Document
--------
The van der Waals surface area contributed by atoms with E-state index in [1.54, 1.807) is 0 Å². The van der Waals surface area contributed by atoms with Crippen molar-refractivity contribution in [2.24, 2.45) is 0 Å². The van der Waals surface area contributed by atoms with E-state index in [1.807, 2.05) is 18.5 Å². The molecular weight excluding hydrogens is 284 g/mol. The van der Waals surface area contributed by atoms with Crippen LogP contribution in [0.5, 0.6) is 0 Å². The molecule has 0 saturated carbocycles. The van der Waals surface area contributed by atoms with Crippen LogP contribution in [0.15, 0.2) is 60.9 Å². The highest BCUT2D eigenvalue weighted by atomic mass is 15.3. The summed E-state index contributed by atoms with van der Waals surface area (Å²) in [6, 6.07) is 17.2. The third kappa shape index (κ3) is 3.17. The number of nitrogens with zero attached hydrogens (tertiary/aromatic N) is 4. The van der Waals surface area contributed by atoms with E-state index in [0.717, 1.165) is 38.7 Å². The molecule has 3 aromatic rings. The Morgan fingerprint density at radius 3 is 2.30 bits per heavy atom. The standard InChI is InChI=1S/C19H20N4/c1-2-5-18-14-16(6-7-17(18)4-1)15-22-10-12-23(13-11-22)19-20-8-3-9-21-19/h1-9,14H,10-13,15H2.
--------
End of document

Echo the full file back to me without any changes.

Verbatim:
The van der Waals surface area contributed by atoms with E-state index in [1.54, 1.807) is 0 Å². The van der Waals surface area contributed by atoms with Crippen molar-refractivity contribution in [2.24, 2.45) is 0 Å². The van der Waals surface area contributed by atoms with E-state index in [1.807, 2.05) is 18.5 Å². The molecular weight excluding hydrogens is 284 g/mol. The van der Waals surface area contributed by atoms with Crippen LogP contribution in [0.5, 0.6) is 0 Å². The molecule has 0 saturated carbocycles. The van der Waals surface area contributed by atoms with Crippen LogP contribution in [0.15, 0.2) is 60.9 Å². The highest BCUT2D eigenvalue weighted by atomic mass is 15.3. The summed E-state index contributed by atoms with van der Waals surface area (Å²) in [6, 6.07) is 17.2. The third kappa shape index (κ3) is 3.17. The number of nitrogens with zero attached hydrogens (tertiary/aromatic N) is 4. The van der Waals surface area contributed by atoms with E-state index in [0.717, 1.165) is 38.7 Å². The molecule has 3 aromatic rings. The Morgan fingerprint density at radius 3 is 2.30 bits per heavy atom. The standard InChI is InChI=1S/C19H20N4/c1-2-5-18-14-16(6-7-17(18)4-1)15-22-10-12-23(13-11-22)19-20-8-3-9-21-19/h1-9,14H,10-13,15H2.